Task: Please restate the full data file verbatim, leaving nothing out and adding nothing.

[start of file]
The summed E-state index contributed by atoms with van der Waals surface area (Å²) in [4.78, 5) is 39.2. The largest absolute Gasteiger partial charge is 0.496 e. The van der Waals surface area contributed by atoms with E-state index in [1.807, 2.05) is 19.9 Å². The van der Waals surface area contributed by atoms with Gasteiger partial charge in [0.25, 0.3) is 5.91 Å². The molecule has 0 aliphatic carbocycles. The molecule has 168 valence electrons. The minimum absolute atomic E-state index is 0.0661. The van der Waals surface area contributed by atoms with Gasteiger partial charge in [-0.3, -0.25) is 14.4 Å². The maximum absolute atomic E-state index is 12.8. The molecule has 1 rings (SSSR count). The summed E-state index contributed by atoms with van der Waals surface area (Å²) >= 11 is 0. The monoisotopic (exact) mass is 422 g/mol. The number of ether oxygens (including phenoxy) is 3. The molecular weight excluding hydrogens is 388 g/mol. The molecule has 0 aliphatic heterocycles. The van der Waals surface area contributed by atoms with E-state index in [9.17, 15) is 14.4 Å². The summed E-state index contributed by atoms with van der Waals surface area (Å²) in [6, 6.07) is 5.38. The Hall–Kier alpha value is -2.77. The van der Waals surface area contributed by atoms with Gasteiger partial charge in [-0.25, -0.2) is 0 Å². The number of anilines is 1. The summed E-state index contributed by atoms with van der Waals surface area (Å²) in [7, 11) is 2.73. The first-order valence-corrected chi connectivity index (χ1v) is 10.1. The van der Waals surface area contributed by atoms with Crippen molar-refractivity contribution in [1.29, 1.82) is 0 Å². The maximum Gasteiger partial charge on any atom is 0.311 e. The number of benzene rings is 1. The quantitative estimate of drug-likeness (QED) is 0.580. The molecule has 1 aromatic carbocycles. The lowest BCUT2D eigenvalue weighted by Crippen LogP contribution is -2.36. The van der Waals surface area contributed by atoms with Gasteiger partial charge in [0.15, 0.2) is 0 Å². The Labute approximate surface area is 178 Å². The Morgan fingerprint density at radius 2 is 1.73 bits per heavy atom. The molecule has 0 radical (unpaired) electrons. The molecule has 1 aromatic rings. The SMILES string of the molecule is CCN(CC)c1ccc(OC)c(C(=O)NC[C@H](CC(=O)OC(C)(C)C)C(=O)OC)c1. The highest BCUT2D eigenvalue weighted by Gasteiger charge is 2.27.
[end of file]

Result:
The summed E-state index contributed by atoms with van der Waals surface area (Å²) in [4.78, 5) is 39.2. The largest absolute Gasteiger partial charge is 0.496 e. The van der Waals surface area contributed by atoms with E-state index in [1.807, 2.05) is 19.9 Å². The van der Waals surface area contributed by atoms with Gasteiger partial charge in [0.25, 0.3) is 5.91 Å². The molecule has 0 aliphatic carbocycles. The molecule has 168 valence electrons. The minimum absolute atomic E-state index is 0.0661. The van der Waals surface area contributed by atoms with Gasteiger partial charge in [-0.3, -0.25) is 14.4 Å². The maximum absolute atomic E-state index is 12.8. The molecule has 1 rings (SSSR count). The summed E-state index contributed by atoms with van der Waals surface area (Å²) >= 11 is 0. The monoisotopic (exact) mass is 422 g/mol. The number of ether oxygens (including phenoxy) is 3. The molecular weight excluding hydrogens is 388 g/mol. The molecule has 0 aliphatic heterocycles. The van der Waals surface area contributed by atoms with E-state index in [9.17, 15) is 14.4 Å². The summed E-state index contributed by atoms with van der Waals surface area (Å²) in [6, 6.07) is 5.38. The Hall–Kier alpha value is -2.77. The van der Waals surface area contributed by atoms with Gasteiger partial charge in [-0.25, -0.2) is 0 Å². The number of anilines is 1. The summed E-state index contributed by atoms with van der Waals surface area (Å²) in [7, 11) is 2.73. The first-order valence-corrected chi connectivity index (χ1v) is 10.1. The van der Waals surface area contributed by atoms with Crippen molar-refractivity contribution in [1.29, 1.82) is 0 Å². The maximum Gasteiger partial charge on any atom is 0.311 e. The number of benzene rings is 1. The quantitative estimate of drug-likeness (QED) is 0.580. The molecule has 1 aromatic carbocycles. The lowest BCUT2D eigenvalue weighted by Crippen LogP contribution is -2.36. The van der Waals surface area contributed by atoms with Gasteiger partial charge in [0.15, 0.2) is 0 Å². The Labute approximate surface area is 178 Å². The Morgan fingerprint density at radius 2 is 1.73 bits per heavy atom. The molecule has 0 radical (unpaired) electrons. The molecule has 1 aromatic rings. The SMILES string of the molecule is CCN(CC)c1ccc(OC)c(C(=O)NC[C@H](CC(=O)OC(C)(C)C)C(=O)OC)c1. The highest BCUT2D eigenvalue weighted by Gasteiger charge is 2.27.